Burnap and Desmond both stress the importance of having financial partners to help fund the program.

“I think what we see is a sense of partnership with various different public entities and various other private or corporate entities, whether it’s through a big advertising deal or here in our city [Seattle], for example we’re looking at hospitals and education institutions and health insurance companies because part of the angle is the healthy lifestyle. We’re thinking of the public health angle a little more to help get it off the ground,” Desmond says.

Working with Transit

Denver Bike Share works very closely with Denver RTD and Denver Bike Share has placed a number of its kiosks at or near RTD bus stops and light rail stations. The two work together to promote multimodal transportation and have joined forces on a marketing campaign. RTD’s head of planning even sits on Denver Bike Share’s board of directors.

In Guangzhou, China, the bike-share program was created alongside the bus rapid transit line. “We saw in Guangzhou in particular was the direct relationship between the city’s vision for their bus rapid transit corridor and biking,” explains Desmond. “At each station stop they had bike-share stations with lots of bikes so that people could then complete their trip on the bike. The corridor itself was constructed with a lot of greenway and pedestrian paths and bike paths so you don’t have to bike on the road itself with all the very congested traffic so it was a very pleasant and easy and a seemingly safe bicycle riding experience. But the concept was to really integrate the growth in the market for the BRT itself with the bike share.”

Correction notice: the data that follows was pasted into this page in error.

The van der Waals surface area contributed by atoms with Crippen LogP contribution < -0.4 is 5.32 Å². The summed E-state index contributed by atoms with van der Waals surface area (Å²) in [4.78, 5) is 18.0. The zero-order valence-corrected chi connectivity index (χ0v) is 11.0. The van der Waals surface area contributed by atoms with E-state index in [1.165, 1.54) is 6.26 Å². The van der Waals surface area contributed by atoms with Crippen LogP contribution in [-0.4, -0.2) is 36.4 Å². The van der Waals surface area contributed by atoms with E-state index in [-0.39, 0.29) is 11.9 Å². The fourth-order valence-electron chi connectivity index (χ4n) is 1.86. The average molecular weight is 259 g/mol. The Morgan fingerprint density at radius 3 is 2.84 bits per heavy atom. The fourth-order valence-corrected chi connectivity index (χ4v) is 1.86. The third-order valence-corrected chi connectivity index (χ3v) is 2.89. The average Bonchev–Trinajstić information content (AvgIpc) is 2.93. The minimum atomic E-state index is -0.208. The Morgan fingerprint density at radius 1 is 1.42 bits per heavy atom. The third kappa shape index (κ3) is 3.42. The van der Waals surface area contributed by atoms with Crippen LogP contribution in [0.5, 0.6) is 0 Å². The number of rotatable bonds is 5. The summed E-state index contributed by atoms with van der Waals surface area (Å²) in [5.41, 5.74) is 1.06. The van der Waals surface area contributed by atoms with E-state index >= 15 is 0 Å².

In 2011, Guangzhou had 113 stations with about 5,000 bicycles and was experiencing very rapid growth in utilization, Desmond says.

In Hangzhou, the bike-share program was not set up directly with the public transit. However, the bike stations are located close to BRT stations and bus stops.

“Public bicycle is part of public transportation; it is solving the ‘last mile’ problem for the city, and long-distance walking trip and short-distance bus trip can change to use public bicycle. The stations are located very close to the BRT station and bus system. The payment also integrated with the BRT system; people can use one card to access to the bus, BRT,” Li says.

At the end of 2011 Hangzhou’s bike share had 2,670 stations with 65,000 bikes and more than 85 million trips, Li says. The sheer volume of Hangzhou’s system has really helped in its success, Desmond says.

“I think the relationship between a transit system, a transit network and a biking system is pretty strong as well, and they leverage one another and you can say ‘look if you keep your car at home all the time or most of the time and you use public transit whether a train or a bus and we’ve got this thing called bike share around so you can complete your trip so it makes the public transit system that much more convenient for folks,” Desmond concludes.